A Novel Time/Temperature Approach to Sous Vide Cooking of Beef Muscle
- 1k Downloads
Sous vide treatment is encountering a renewed interest among chefs and catering operators, but an important concern is that they had been joined by those who were not aware resulting in foods held at time/temperature combination that may be not appropriate by a qualitative point of view. In this study, beef semitendinosus muscles were sous vide cooked by applying two different time/temperature treatments, a typical low temperature–long time (LT-LT) condition realized by cooking 36 h at 75 °C (SV75) and an innovative high temperature–short time (HT-ST) one for 2 h at 100 °C (SV100). Data were compared to traditionally boiled meat, and changes in pasteurization values, weight loss, texture, color, vitamins of B group as well as volatile compounds profile were evaluated. HT-ST treatment proved to achieve a pasteurization value sufficient to exclude Clostridium perfringens risk, while on the contrary, LT-LT may be a sous vide cooking approach that could be subjected to this microbiological hazard. Total weight loss of SV100 resulted significantly lower compared to SV75. SV75 samples showed the lowest shear force and hardness, being also less red than the other two samples. In addition, vitamin B3 retention was very similar for both sous vide methods, while LT-LT condition allowed a higher retention of B12. Finally, volatile compounds of beef muscles cooked by means of LT-LT and HT-ST sous vide conditions showed lower accumulation of off-flavor such as hexanal or 3-octanone in comparison to traditional boiling technique and better preserved the volatile profile of raw meat. Sous vide cooking at HT-ST condition used in this study could represent a feasible alternative to low-temperature treatment allowing to obtain comparable or better qualitative standards except for vitamin B12 retention and hardness.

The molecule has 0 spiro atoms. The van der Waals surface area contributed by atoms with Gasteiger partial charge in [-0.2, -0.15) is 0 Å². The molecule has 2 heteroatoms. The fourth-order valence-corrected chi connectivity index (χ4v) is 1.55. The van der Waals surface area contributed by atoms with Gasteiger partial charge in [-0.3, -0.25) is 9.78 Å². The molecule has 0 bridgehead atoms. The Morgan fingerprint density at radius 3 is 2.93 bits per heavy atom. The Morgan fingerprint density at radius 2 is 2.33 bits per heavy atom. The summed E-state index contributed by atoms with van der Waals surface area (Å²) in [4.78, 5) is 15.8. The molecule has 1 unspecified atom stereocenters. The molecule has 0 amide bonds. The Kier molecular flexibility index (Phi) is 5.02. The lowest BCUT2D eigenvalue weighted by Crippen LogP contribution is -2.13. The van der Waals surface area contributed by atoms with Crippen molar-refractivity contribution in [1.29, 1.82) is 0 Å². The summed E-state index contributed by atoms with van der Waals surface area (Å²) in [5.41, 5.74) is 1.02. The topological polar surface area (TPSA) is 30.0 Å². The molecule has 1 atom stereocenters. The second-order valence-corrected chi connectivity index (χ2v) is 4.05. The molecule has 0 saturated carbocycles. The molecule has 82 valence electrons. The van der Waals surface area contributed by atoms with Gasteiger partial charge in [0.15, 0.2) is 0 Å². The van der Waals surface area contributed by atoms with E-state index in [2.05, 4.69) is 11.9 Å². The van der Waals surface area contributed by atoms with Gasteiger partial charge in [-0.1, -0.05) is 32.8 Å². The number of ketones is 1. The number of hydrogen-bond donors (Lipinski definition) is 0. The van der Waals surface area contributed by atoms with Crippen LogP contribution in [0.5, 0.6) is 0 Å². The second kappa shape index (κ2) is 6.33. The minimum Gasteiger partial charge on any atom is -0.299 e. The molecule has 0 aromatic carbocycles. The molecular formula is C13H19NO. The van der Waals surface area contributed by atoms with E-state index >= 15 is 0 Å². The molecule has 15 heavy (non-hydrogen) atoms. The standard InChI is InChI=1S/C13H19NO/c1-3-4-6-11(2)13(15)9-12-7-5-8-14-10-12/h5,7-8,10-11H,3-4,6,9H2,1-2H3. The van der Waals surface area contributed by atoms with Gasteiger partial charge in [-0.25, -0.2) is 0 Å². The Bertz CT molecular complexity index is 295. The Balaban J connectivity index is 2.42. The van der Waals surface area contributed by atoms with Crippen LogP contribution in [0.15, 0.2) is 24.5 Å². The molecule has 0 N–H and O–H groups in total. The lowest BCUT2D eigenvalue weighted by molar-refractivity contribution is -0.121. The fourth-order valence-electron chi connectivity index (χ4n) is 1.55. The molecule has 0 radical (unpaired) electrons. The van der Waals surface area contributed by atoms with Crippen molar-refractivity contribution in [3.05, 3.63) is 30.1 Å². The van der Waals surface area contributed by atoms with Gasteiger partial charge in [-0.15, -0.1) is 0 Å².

KeywordsBeef Sous vide Texture Color Vitamins Volatile compounds
The authors gratefully acknowledged Piero Sabella for performing part of the experiments and Mr. Massimo Bottura, Chef of “Osteria Francescana” Restaurant (Modena, Italy) for the assistance on sample preparation and the suggestion of time/temperature combinations.
- AOAC. (2002). Official methods of analysis (16th ed.). Arlington: Association of Official Analytical Chemists.Google Scholar
- Bourne, M. C. (1978). Texture profile analysis. Food Technology, 32, 62–66.Google Scholar
- Díaz, P., Nieto, G., Garrido, M. D., & Bañón, S. (2008). Microbial, physical–chemical and sensory spoilage during the refrigerated storage of cooked pork loin processed by the sous vide method. Meat Science, 80, 287–292.Google Scholar
- Eitenmiller R & Landen Jr WO (1995) Vitamins. In: Jeon IJ & Ikins WG (Eds.), Analysing Food for Nutrition Labelling and Hazardous Contaminants (pp. 105–281), Marcel Dekker, New York.Google Scholar
- Hyytiä-Trees, E., Skyttä, E., Mokkila, M., Kinnunen, A., Lindström, M., Lähteenmäki, L., et al. (2000). Safety evaluation of sous vide-processed products with respect to nonproteolytic Clostridium botulinum by use of challenge studies and predictive microbiological models. Applied and Environmental Microbiology, 66, 223–229.CrossRefGoogle Scholar
- Ledward, D. A. (1992). Colour of raw and cooked meat. In D. A. Ledward, D. E. Johnston, & M. K. Knight (Eds.), Chemistry of muscle-based foods (pp. 128–144). London: Royal Society of Chemistry.Google Scholar
- Vaudagna, S. R., Sánchez, G., Neira, M. S., Insani, E. M., Picallo, A. B., Gallinger, M. M., et al. (2002). Sous vide cooked beef muscles: effects of low temperature–long time (LT-LT) treatments on their quality characteristics and storage stability. International Journal of Food Science & Technology, 37, 425–441.CrossRefGoogle Scholar